Temple Aaron Stabilization

Location

Trinidad, CO

Date of Construction

1889

History

Located in the El Corazon de Trinidad National Historic District, Temple Aaron is a prominent visual landmark in Trinidad and is the oldest synagogue building in continuous operation in Colorado. Designed by Isaac Hamilton Rapp and built in 1889, Temple Aaron is not only architecturally significant but also important for its role in the cultural history of Trinidad. Jewish merchants, who served as traders along the Santa Fe Trail, began locating in Trinidad as early as 1867 and became prominent members of the community. Congregation Aaron is small but has strived to maintain the Temple and continue to conduct services and host community functions for all members of the Trinidad community.

Project Description

In 2000, a historic structure assessment revealed weakness in façade brick and window casements of this historic structure along with safety concerns from the continued use of outdated electrical systems. In the spring of 2003, Colorado Preservation, Inc. entered into an agreement with the Alfred Freudenthal Memorial Foundation to oversee a stabilization effort to mitigate these concerns. A Masonry Pilot Project now provides guidelines for rehabilitation of the exterior and has resulted in the repair of the masonry on the north and east facades of the synagogue. Masonry repair on the Temple has been ongoing since 1997, and four phases of preservation have been completed.

Project Team

Project financed through a grant from the State Historical Fund.

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Featured Project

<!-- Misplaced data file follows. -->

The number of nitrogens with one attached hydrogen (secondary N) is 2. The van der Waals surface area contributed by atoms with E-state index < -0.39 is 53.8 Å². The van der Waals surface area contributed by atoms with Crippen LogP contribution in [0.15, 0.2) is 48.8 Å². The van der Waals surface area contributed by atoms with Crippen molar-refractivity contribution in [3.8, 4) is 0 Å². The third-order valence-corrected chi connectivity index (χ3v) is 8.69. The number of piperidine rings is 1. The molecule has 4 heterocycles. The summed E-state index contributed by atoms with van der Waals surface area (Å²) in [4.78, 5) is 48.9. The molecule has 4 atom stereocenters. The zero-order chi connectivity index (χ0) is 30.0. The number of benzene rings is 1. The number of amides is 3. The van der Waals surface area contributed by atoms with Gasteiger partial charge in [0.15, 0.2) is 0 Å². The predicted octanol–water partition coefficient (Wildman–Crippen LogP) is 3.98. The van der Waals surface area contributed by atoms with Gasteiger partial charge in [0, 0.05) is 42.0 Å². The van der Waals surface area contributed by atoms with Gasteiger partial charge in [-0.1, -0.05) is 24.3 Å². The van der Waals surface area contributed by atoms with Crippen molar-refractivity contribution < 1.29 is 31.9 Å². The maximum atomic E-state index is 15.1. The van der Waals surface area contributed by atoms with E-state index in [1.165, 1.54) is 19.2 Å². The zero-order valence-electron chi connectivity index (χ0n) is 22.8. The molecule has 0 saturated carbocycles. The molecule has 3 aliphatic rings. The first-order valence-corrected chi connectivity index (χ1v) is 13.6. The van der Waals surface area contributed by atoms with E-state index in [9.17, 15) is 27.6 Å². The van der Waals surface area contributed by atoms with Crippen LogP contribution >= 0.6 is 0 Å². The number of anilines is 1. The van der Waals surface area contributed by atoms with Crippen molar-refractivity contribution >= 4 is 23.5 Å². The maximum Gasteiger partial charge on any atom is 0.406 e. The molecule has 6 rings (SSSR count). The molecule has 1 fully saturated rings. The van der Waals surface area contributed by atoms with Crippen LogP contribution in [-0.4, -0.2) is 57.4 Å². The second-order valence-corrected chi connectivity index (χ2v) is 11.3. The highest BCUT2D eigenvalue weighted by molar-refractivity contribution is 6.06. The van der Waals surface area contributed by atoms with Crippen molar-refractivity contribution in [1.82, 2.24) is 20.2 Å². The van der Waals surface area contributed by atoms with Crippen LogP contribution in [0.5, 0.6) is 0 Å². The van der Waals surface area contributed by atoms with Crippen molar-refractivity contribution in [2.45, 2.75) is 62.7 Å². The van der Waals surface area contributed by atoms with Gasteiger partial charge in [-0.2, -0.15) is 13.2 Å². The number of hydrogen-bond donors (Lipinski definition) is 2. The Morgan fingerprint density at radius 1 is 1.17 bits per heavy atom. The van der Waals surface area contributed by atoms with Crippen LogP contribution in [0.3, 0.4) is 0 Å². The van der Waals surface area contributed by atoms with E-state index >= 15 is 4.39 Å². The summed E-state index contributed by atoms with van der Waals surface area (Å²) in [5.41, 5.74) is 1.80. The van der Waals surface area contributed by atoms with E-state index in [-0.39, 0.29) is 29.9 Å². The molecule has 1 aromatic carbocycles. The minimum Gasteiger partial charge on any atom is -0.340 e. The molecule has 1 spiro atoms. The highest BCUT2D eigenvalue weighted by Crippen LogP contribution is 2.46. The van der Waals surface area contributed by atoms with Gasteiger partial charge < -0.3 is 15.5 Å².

Preservation for a Changing Colorado

The 2017 update, Preservation for a Changing Colorado, resulted from a partnership between Colorado Preservation and History Colorado and Colorado Preservation, Inc. Prepared by Clarion Associates, the new report and accompanying website document the economic benefits of rehabilitation projects, analyzes property values and neighborhood stability in local historic districts, and summarizes the increasing impact of heritage tourism, private preservation development and the success of Colorado’s Main Street program. In a key finding, researchers found that for every $1 million spent on historic preservation in Colorado leads to $1.03 million in additional spending, 14 new jobs, and $636,700 in increased household incomes across the state! The 2017 report also considers the important role preservation plays in helping Coloradans provide new spaces for creative communities and co-working, create and sustain meaningful places, respond to the state’s changing demographics, and address climate concerns. Click Here to see the full report, "Preservation for a Changing Colorado".

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